Is Blockchain Just What The Doctor Ordered? – Technology

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The application of blockchain across various healthcare
sectors could advance the industry as a whole. Here’s

The healthcare industry has always operated on the cutting edge
of technology. From data analytics to advanced surgical robotics,
medical professionals have consistently leveraged innovation to
improve patient outcomes.

While that progress has generally centered on procedures, tools
and medicines, one digital technology has the potential to
completely transform the way healthcare information and data are
governed. We’re talking of course about blockchain.

Blockchain could be just what the doctor ordered for an industry
where record keeping is a lifeblood and privacy is paramount.
Highly secure, visible and transparent, blockchain is essentially a
digital ledger of information that is distributed efficiently
across a peer network in a verifiable and permanent way. It is
immutable and resistant to modification. (See graphic below.)

With those qualities, it’s no surprise that blockchain is
booming across multiple industries, like banking, accounting and
transportation. Between 2020 and 2025, blockchain’s market
share is expected to grow at a rate of 67.3 percent (CAGR) to reach $39.7 billion.

Many healthcare companies are increasingly turning to blockchain
to gain a competitive edge and as a means for reliable information
exchange. In fact, recent surveys found that healthcare is one of the leading industries experimenting with
. What’s more, organizations state that cost and
technology do not pose a hurdle to entry.

And yet, across healthcare many sectors are resistant to greater
adoption. What’s holding the industry back? What’s holding
your company back?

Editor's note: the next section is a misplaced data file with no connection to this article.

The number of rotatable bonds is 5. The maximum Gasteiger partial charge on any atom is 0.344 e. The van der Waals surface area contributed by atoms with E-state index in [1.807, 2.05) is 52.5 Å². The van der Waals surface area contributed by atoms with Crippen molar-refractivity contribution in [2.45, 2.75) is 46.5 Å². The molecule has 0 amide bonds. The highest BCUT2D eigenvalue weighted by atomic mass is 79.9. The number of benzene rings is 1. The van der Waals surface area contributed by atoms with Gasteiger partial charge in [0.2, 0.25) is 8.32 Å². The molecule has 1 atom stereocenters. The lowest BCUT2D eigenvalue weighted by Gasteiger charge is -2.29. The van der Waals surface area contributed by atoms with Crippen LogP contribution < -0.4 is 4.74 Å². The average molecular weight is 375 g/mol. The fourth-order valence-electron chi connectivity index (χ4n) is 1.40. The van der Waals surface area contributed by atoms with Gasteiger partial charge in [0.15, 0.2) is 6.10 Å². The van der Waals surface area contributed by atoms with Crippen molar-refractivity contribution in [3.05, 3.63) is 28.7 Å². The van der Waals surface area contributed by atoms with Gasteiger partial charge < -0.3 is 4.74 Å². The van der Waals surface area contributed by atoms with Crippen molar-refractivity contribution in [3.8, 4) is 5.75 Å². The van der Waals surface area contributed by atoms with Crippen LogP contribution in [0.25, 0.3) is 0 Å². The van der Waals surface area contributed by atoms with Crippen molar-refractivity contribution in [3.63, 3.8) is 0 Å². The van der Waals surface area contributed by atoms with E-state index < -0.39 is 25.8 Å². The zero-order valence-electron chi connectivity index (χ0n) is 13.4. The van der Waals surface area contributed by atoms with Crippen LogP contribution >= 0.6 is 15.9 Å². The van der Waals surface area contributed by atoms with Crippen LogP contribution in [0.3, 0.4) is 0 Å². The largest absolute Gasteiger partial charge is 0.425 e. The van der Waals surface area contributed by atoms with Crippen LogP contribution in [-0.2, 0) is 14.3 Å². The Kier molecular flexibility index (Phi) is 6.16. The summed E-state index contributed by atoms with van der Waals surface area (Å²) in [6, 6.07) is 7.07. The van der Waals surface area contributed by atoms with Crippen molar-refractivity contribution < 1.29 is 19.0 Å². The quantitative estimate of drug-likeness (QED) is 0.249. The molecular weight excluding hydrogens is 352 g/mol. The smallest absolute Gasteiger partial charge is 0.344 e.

We’re Only Humans

For all its proven value, blockchain is so innovative it may be
running a step ahead of the healthcare industry in general.
Implementing blockchain requires tighter processes around sharing
information. That means all parties within a supply chain need
access to shared data and must trust one another. Without that
trust, collaboration is near impossible.

Another issue is outdated legacy systems. Blockchain is creating
new operational models that leverage new capabilities. Companies
need to have the technological infrastructure to hold up these
processes, calling for a significant investment in revamping their
systems. Quite naturally, this can be costly and deter

There is light at the end of the tunnel, however. During pilot
programs, some drug manufacturers and wholesalers indicated they
saw no disadvantages to collaborating. They are in fact working
together to enhance their supply chain capabilities and are finding
ways to implement blockchain.

Blockchain is a growing list of records, called
“blocks,” that are linked through a secure form of
communication called cryptography. Each block contains a
cryptographic “hash” (data + information) of the previous
block, a timestamp, and transaction data. To maximize the
efficiences of blockchain, all parties in a supply chain need
access to partner data/information. This requires trust and
collaboration — something that various sectors in the